“Another option is they can elect to voluntarily resign. Otherwise, they will face consequences for disobeying a lawful order,” said Director of Public Affairs Lt. Col. Brian Maguire, responding to questions from The Gazette.
“If cadets choose to remain unvaccinated, they could be dismissed from the Academy,” he said. Consequences, including scholarship reimbursement, are a “decision (that) will be made after a disenrollment decision has been made.”
Of the 13 AFA cadets who sought waivers and have not received the COVID-19 vaccination, he said four are seniors, two are juniors, one is a sophomore and six are freshmen. All applied for a religious exemption, which was denied. Their appeals also were denied.
“As each religious exemption is handled on a case-by-case basis, I can’t speculate as to what would result in an approval for a religious exemption,” Maguire said. “We continue to ensure the religious accommodation waiver process adheres to Department of Defense and Department of the Air Force guidance and respects the religious rights of each cadet.”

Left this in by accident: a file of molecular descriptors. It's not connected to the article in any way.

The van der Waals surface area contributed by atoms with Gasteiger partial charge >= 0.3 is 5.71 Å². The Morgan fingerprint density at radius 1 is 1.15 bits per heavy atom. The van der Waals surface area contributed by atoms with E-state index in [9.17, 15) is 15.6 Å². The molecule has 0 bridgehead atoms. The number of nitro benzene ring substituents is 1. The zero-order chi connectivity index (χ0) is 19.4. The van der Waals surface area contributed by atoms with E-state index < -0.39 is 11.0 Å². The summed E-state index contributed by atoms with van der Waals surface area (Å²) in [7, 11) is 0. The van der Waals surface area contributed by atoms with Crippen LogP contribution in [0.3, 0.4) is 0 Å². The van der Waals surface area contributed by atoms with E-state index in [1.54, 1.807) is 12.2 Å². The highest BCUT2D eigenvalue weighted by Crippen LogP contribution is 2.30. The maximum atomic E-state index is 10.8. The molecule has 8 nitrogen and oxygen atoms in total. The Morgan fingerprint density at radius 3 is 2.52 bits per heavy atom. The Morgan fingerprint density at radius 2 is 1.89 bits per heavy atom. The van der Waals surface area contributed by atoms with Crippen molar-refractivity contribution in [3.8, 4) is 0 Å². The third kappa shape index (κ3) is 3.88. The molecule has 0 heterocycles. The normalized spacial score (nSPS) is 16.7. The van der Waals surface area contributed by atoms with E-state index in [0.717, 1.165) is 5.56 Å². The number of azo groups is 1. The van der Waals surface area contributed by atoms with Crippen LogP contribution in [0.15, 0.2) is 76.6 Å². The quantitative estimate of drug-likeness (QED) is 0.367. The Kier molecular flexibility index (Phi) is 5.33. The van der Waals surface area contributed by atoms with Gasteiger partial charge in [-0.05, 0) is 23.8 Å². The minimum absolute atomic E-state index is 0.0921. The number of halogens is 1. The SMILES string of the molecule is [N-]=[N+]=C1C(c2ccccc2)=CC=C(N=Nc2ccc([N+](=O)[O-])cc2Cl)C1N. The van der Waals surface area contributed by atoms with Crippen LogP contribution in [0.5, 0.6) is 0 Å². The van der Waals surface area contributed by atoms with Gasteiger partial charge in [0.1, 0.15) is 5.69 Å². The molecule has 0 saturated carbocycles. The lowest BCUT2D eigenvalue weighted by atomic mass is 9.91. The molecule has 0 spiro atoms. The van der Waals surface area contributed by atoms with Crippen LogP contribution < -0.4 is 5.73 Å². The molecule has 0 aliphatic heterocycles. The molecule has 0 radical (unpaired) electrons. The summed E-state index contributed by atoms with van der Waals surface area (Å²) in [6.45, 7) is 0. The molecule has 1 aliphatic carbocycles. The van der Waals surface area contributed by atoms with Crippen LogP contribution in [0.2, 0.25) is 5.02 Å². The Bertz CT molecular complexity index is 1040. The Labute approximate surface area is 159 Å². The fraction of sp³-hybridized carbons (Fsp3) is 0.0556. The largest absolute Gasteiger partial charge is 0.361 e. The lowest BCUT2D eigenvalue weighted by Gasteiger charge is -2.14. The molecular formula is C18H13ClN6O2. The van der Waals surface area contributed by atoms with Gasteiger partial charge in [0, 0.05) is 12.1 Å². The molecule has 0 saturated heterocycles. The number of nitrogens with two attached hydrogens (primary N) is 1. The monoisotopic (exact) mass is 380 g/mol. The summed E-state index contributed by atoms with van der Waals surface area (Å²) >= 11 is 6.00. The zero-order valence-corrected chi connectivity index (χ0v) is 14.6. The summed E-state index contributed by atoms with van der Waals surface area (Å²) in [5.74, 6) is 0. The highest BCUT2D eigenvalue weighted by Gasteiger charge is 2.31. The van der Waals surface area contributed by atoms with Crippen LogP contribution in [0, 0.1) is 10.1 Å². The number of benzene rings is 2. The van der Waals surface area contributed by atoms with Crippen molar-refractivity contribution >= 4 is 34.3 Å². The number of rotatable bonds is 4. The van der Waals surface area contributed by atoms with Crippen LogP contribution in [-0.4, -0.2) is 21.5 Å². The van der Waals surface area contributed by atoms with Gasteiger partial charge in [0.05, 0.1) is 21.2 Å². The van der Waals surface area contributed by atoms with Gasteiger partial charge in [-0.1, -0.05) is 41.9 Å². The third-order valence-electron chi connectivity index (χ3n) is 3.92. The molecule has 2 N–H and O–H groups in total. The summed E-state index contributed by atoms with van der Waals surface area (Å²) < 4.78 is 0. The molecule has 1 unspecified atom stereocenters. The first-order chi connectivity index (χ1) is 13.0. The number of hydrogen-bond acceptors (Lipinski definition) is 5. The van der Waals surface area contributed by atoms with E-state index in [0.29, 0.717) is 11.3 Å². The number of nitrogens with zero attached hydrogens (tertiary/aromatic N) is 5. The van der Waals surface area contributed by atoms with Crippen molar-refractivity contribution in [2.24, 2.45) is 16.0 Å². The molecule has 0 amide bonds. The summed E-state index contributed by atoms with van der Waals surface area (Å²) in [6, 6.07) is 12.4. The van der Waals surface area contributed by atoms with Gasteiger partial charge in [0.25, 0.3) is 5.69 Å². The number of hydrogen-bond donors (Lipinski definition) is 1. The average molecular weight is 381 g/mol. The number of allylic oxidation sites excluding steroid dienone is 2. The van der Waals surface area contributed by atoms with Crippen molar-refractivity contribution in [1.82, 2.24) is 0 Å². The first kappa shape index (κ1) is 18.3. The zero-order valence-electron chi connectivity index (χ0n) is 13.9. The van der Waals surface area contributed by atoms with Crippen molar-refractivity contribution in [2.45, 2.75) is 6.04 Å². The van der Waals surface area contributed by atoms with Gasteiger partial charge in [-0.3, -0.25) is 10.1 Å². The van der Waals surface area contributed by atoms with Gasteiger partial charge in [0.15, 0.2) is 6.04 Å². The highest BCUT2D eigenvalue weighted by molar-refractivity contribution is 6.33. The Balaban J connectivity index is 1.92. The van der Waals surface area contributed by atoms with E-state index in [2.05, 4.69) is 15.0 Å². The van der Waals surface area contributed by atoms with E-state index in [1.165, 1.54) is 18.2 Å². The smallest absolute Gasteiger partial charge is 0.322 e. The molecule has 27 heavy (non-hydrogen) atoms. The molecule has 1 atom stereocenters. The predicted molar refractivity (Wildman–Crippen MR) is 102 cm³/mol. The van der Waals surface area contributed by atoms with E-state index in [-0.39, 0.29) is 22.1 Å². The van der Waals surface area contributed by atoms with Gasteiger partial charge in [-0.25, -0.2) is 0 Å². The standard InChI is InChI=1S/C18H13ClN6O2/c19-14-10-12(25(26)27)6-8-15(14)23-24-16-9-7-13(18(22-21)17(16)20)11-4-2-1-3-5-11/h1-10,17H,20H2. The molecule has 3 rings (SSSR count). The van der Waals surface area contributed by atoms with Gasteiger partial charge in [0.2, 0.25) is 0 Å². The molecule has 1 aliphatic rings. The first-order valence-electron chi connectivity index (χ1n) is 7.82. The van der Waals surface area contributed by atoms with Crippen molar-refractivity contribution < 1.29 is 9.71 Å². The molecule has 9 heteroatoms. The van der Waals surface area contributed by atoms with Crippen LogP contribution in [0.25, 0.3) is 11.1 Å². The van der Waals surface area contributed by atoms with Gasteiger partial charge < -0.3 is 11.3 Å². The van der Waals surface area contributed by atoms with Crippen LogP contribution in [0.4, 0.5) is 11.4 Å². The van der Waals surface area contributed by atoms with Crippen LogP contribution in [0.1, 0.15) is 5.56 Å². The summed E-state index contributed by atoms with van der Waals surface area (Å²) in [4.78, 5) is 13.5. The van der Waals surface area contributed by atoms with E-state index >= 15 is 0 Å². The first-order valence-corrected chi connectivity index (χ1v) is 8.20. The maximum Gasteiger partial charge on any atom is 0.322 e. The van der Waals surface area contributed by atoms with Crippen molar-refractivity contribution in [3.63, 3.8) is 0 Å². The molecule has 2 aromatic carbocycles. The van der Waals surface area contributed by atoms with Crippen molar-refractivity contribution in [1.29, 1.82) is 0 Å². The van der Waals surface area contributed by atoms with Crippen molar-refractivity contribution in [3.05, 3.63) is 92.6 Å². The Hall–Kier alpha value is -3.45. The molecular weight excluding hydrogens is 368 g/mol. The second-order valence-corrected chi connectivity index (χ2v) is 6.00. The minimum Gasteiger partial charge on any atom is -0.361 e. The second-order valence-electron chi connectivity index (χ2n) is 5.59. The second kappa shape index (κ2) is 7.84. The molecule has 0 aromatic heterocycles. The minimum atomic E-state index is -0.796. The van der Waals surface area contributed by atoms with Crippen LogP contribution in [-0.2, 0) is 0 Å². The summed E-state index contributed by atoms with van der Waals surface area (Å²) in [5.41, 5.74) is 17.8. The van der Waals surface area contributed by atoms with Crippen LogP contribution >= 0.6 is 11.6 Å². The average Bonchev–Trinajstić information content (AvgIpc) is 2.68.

In August of last year, the Pentagon made vaccines mandatory for all service members, including cadets and those in ROTC programs. It also said waivers would be granted for those with a good reason, medical or faith. So far, few religion-based exemptions have been approved, throughout all branches of the military.
In January, the Air Force approved its first vaccine exemptions on religious grounds, granting nine waivers.